the review site with a difference since 1999
Maksim Chmerkovskiy Will Return to 'Dancing With The St...
'The Good Wife' Cush Jumbo Tackles Comparisons...
'Class': 'Doctor Who' Spinoff Series Coming to BBC Thre...
'The Revenant' Trailer: Leonardo DiCaprio Seeks Revenge...
Will Trevor Noah Live Up To The Hype During Monday's 'D...
Watch Eddie Vedder, Beyonce Duet on Bob Marley's 'Redem...
'CSI' being laid to rest after 15 years ...
Big Brother Season 17 Finale Recap: Super Fan & Trombon...
Dancing With the Stars Recap: Bindi Irwin and Derek Hou...
Emmys 2015: Who should win Outstanding Lead Actor in a ...
MGM Studios DVD presents
"An intimate scene...a 'nude scene' as they say (I hate that expression!), always frightens them a lot more, even though, paradoxically, it's what made them want to do the film!"
DVD ReviewEver get into a conversation with cinematic-minded friends about the art of directing? How much fun it must be to be in a position in which you have a cute little chair with your name on the back, telling people what to do? Oh yeah, maybe back in the days when the man sitting next to the camera wore argyle sweatervests supplementing button-up, shirts only standing up between takes to bark orders at actors and yell "roll 'em!" through a megaphone (for you 20-somethings out there who find it hard to imagine such a scenario, just picture that Ty guy from Extreme Makeover: Home Edition in the same position with his bullhorn; then it'll all make sense, I promise).
For those who know better, the duties of directing go much deeper than overblown, stereotypical images portrayed more for comedic effect in movies. Still, those of us who thrive on challenges can't help but fantasize about how thrilling being in the hot seat must be. But after seeing behind-the-scenes in Sex Is Comedy, I can hear the sounds of dream bubbles bursting faster than dot.com businesses of the late 1990s.
Loosely based on the experiences of noted French director Catherine Breillat, Sex takes its title via a twist on the time honored saying "dying is easy, comedy is hard." In her case, the act of what follows foreplay is challenging—at least it is for Jeanne (Anne Parrilaud), the principal in charge of motivating her two young leads into the realm of believability for a very pivotal love scene to mark the climax of her current project. Adding to the woes on a chemistry-deprived set: the male lead (Gregoire Colin) is certified jerk material and while his fictional partner (Roxanne Mesquida) pouts a lot and is no great shakes as an actress, who can blame her for being moody when she has to lock lips (and beyond) with a peer who demeans her abilities? So, the task of trying to mold these two opposites into a dream team falls into Jeanne's hands, and it's more complex than simply belittling an actor in front of a crew or slapping a ruler across their outstretched hands. Psychology, manipulation, and good old-fashioned ego stroking have to be taken out of a helmer's bag of tricks, not just for the good of a project, but to keep them from completely losing their marbles, and her Maalox bottle full.
If this sounds like a mighty thin premise for a 94-minute film to base its foundation on, you're partially right. Directing is hard work to be sure, but the key problem I had with Sex Is Comedy is that save for a few much needed doses of comic relief (including a priceless bit with Colin attempting to get comfortable with an uncomfortable prosthetic penis), the mood is so decidedly downcast and gloomy that it's hard to muster much in the way of empathy for Parrilaud's character. In fact, I found the delightful interchanges between Jeanne and her loyal first assistant, Leo (Ashely Wanninger), far more satisfying than any of the scenes involving Colin and Mesquida attempting to get their mutual mojos in gear. But amidst the lethargic pace are some compelling moments to be had, especially in a couple of great scenes in which Jeanne dispenses some tart, biting thoughts on her profession, and of course, the much anticipated master take of her Romeo and Juliet getting horizontal to her satisfaction with the added depth of a surprisingly sweet, emotional coda that's completely unexpected.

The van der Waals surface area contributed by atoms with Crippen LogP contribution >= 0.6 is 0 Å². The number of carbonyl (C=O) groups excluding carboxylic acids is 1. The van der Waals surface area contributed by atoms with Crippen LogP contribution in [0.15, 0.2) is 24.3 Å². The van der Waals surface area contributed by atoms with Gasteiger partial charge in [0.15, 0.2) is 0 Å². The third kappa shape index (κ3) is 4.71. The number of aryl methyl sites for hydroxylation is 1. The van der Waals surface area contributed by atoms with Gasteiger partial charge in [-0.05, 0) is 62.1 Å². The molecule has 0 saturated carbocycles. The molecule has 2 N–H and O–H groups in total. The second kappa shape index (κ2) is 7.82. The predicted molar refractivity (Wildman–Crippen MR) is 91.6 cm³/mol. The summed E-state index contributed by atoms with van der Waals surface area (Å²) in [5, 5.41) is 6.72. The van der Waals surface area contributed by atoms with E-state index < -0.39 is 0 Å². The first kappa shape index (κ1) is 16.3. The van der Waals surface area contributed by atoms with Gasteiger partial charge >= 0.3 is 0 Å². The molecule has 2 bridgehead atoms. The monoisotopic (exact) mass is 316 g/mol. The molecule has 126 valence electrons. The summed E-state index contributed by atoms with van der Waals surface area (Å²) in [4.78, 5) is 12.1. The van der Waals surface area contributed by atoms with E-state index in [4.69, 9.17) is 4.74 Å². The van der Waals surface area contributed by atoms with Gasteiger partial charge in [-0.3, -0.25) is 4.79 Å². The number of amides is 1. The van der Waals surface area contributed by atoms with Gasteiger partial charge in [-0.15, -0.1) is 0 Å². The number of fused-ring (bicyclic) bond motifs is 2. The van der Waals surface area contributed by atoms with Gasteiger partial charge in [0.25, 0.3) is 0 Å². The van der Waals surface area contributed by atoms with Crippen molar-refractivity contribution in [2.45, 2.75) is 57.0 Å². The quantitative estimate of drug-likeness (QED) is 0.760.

Rating for Style: C+
Rating for Substance: C+
Image Transfer Review: Though far from stellar with sharpness issues and occasional haloing, this is a fairly good transfer that captures Laurent Machuel's cinematography quite well, especially in the way it delivers the muted colors and strong black levels.
Image Transfer Grade: B
Audio Transfer Review: With a soundtrack that probably totals less of a running time than The Letter by the Box Tops, this stereo mix probably could have passed for mono if not for stray ambient sounds that are just barely discernable in the left and right speakers. What's left but dialogue, which is firmly planted up front, very well recorded and understandable (particularly if you're French, but you know what I mean).
Audio Transfer Grade: B
Disc ExtrasStatic menu
Scene Access with 16 cues and remote access
Subtitles/Captions in English, French, Spanish with remote access
1 Original Trailer(s)
7 Other Trailer(s) featuring When Will I Be Loved, Kitchen Stories, Code 46, Confessions of an American Girl, The So-Called Disaster, First Person/Errol Morris, MGM Means Great Movies Teaser
Packaging: Keep Case
Extras Review: Disappointingly featureless (a commentary from Breillat would have been fascinating), but the disc manages to escape grade D and below status with a healthy assortment of varied trailers from the most current picks of MGM's artsy litter.
Extras Grade: C-
Final CommentsSlowly paced and drearier than a cloud filled winter's day, Catherine Breillat's Sex Is Comedy mostly comes off as a big disappointment from the director of the far more striking Fat Girl.
|Become a Reviewer | Search | Review Vault | Reviewers
Readers | Webmasters | Privacy | Contact